Never ever in a million years would I have guessed that I would be a small business owner living in Jackson, Tennessee. I am one of the most shy people you will ever meet. That ambitious entrepreneur spirit is in me, but growing up, it wasn’t readily apparent, even to me. My husband, on the other hand, always knew he would work for himself and probably stay here in Jackson. Both of our grandparents owned their own businesses, and their examples shaped our lives.
When I think of Jackson, I think of my family. Our ties to Jackson go back as far as I can work my way through our family tree. My grandparents lived on Boone Lane. My grandmother was a Boone. She lived her whole life on the same land where she was born and raised. My grandfather grew up “in town” on Orleans Street. He loved to tell stories about how he would hop on the back of a train so that he could get to her house in the country and visit her. They were married while he was on leave from the army during World War II before he shipped out to India. They eventually started a family, a career in politics, and a successful plumbing business.
It is so nice to know the history of a place in such an intimate way that everywhere you go you feel a sense of connection. For example, if I take my family to eat downtown at Dixie Castle, I remember that it is the restaurant where my grandparents had their first date in the 1940s and also where I worked my first job in the 1990s, fifty years later.
My life has come full circle in a way. I always wanted to get out of Jackson—and I did. I have lived in Memphis, Tennessee; Rexburg, Idaho; and Mission Viejo, California. I loved living near the mountains in Idaho, taking road trips to Yellowstone, or feeling like a local because I knew where to find the best beaches in Orange County. I had earned the right to call myself a Californian after commuting to L.A. on the 405 for two years to attend UCLA. I gave myself a two-hour window to travel the sixty miles to school, but there were many times it would take as long as three or four hours. After finishing grad school and having a child, I was ready to come home. The commute coupled with the recession in 2008 were wearing me down, and I didn’t know what the future would hold, but I knew I wanted to get back to my roots.
I took a job at the Jackson-Madison County Public Library downtown, and it’s a good thing that I did. That’s where I met my husband; he was doing the IT work for the library at the time. A few years later, he hired me to work with him at his grandfather’s company. We worked together a few more years, and then we took the leap and started our own business, Borden Technology. Looking back, so many things fell into place for us in such a miraculous way. We have been in business six years now, and the library is still one of our clients.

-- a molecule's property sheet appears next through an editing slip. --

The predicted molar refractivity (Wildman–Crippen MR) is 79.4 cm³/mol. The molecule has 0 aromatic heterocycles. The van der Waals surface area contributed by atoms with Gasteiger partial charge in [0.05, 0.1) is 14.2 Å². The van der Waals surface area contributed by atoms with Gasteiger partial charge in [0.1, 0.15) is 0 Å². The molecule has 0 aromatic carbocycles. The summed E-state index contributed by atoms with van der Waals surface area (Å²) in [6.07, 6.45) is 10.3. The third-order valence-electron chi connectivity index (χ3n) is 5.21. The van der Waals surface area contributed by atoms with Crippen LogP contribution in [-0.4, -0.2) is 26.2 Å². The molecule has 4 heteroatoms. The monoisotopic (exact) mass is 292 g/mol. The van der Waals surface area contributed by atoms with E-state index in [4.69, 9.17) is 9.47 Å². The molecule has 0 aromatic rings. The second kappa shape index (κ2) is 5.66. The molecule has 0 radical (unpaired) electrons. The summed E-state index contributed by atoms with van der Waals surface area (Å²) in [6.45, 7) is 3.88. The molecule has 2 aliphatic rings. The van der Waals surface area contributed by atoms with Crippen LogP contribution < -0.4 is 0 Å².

I can’t imagine a better town to start a small business. It is scary to venture into the unknown with no clue of what will come of your effort. Self-employment is not for the weak of heart; it takes grit, determination, and the pain of learning hard lessons as you go. Thankfully we have clients who are genuinely good people doing amazing things every day, and we are blessed to support them and work alongside them.
When my husband and I consider how Jackson itself has contributed to our success as small business owners, we keep coming back to the idea of community. Jackson is home. It was an easy decision to start a business here. We love our city and are really excited about where it is going. There are a lot of existing, new, and growing businesses in our town that need reliable IT support and service. One of the things we love most about our jobs is watching these local businesses evolve and to be a part of their success. The way most people do business in Jackson, as far as the level of trust and respect that they typically extend you—even if it’s a new client—is a valuable thing. Sometimes that warmth or connection isn’t there to the same extent when working in bigger cities or with larger companies. Working for clients in Jackson who you share so much with makes the job more personal and more rewarding.